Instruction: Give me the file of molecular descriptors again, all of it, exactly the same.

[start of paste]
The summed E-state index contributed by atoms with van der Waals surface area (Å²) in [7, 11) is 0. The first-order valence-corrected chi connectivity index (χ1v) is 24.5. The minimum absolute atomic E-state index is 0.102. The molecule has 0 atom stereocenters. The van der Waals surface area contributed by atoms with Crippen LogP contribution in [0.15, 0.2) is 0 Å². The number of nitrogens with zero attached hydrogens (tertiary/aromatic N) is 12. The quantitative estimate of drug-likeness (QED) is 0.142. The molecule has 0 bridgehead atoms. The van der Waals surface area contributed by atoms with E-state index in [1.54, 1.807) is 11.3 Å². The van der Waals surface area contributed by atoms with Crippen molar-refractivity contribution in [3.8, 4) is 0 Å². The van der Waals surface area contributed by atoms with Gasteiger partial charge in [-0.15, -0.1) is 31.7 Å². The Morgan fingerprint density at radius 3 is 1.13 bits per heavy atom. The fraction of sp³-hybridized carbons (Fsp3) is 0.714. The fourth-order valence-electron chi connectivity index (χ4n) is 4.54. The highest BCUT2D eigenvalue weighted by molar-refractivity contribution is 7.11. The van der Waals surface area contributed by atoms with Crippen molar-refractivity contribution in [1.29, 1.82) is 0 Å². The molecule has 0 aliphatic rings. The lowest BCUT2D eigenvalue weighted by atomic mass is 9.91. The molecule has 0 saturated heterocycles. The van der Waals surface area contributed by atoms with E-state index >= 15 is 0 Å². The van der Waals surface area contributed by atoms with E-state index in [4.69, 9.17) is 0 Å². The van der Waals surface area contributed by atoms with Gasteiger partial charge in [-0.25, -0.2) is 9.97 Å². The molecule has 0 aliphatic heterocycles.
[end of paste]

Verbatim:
The summed E-state index contributed by atoms with van der Waals surface area (Å²) in [7, 11) is 0. The first-order valence-corrected chi connectivity index (χ1v) is 24.5. The minimum absolute atomic E-state index is 0.102. The molecule has 0 atom stereocenters. The van der Waals surface area contributed by atoms with Crippen LogP contribution in [0.15, 0.2) is 0 Å². The number of nitrogens with zero attached hydrogens (tertiary/aromatic N) is 12. The quantitative estimate of drug-likeness (QED) is 0.142. The molecule has 0 bridgehead atoms. The van der Waals surface area contributed by atoms with E-state index in [1.54, 1.807) is 11.3 Å². The van der Waals surface area contributed by atoms with Crippen molar-refractivity contribution in [3.8, 4) is 0 Å². The van der Waals surface area contributed by atoms with Gasteiger partial charge in [-0.15, -0.1) is 31.7 Å². The Morgan fingerprint density at radius 3 is 1.13 bits per heavy atom. The fraction of sp³-hybridized carbons (Fsp3) is 0.714. The fourth-order valence-electron chi connectivity index (χ4n) is 4.54. The highest BCUT2D eigenvalue weighted by molar-refractivity contribution is 7.11. The van der Waals surface area contributed by atoms with Crippen molar-refractivity contribution in [1.29, 1.82) is 0 Å². The molecule has 0 aliphatic rings. The lowest BCUT2D eigenvalue weighted by atomic mass is 9.91. The molecule has 0 saturated heterocycles. The van der Waals surface area contributed by atoms with E-state index >= 15 is 0 Å². The van der Waals surface area contributed by atoms with E-state index in [4.69, 9.17) is 0 Å². The van der Waals surface area contributed by atoms with Gasteiger partial charge in [-0.25, -0.2) is 9.97 Å². The molecule has 0 aliphatic heterocycles.